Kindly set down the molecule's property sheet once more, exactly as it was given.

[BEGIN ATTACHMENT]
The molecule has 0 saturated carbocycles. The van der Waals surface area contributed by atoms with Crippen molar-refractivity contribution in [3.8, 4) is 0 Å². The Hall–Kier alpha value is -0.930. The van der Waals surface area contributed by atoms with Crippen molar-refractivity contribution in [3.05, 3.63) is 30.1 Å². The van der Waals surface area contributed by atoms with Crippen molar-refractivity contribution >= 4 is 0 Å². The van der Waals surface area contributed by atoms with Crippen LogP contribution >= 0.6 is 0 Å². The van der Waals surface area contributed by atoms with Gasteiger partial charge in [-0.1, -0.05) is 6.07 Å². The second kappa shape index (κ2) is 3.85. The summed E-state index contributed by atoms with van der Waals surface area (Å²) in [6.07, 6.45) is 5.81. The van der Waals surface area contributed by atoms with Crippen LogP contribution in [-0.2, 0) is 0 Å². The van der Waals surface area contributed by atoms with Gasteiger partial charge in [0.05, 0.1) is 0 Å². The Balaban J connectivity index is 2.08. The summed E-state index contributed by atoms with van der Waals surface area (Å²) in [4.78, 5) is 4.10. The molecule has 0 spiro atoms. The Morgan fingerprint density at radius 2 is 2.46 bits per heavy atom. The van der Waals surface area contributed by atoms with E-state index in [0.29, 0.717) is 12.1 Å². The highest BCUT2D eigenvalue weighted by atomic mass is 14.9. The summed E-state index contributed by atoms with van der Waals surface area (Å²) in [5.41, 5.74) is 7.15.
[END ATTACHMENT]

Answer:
The molecule has 0 saturated carbocycles. The van der Waals surface area contributed by atoms with Crippen molar-refractivity contribution in [3.8, 4) is 0 Å². The Hall–Kier alpha value is -0.930. The van der Waals surface area contributed by atoms with Crippen molar-refractivity contribution in [3.05, 3.63) is 30.1 Å². The van der Waals surface area contributed by atoms with Crippen molar-refractivity contribution >= 4 is 0 Å². The van der Waals surface area contributed by atoms with Crippen LogP contribution >= 0.6 is 0 Å². The van der Waals surface area contributed by atoms with Gasteiger partial charge in [-0.1, -0.05) is 6.07 Å². The second kappa shape index (κ2) is 3.85. The summed E-state index contributed by atoms with van der Waals surface area (Å²) in [6.07, 6.45) is 5.81. The van der Waals surface area contributed by atoms with Crippen LogP contribution in [-0.2, 0) is 0 Å². The van der Waals surface area contributed by atoms with Gasteiger partial charge in [0.05, 0.1) is 0 Å². The Balaban J connectivity index is 2.08. The summed E-state index contributed by atoms with van der Waals surface area (Å²) in [4.78, 5) is 4.10. The molecule has 0 spiro atoms. The Morgan fingerprint density at radius 2 is 2.46 bits per heavy atom. The van der Waals surface area contributed by atoms with E-state index in [0.29, 0.717) is 12.1 Å². The highest BCUT2D eigenvalue weighted by atomic mass is 14.9. The summed E-state index contributed by atoms with van der Waals surface area (Å²) in [5.41, 5.74) is 7.15.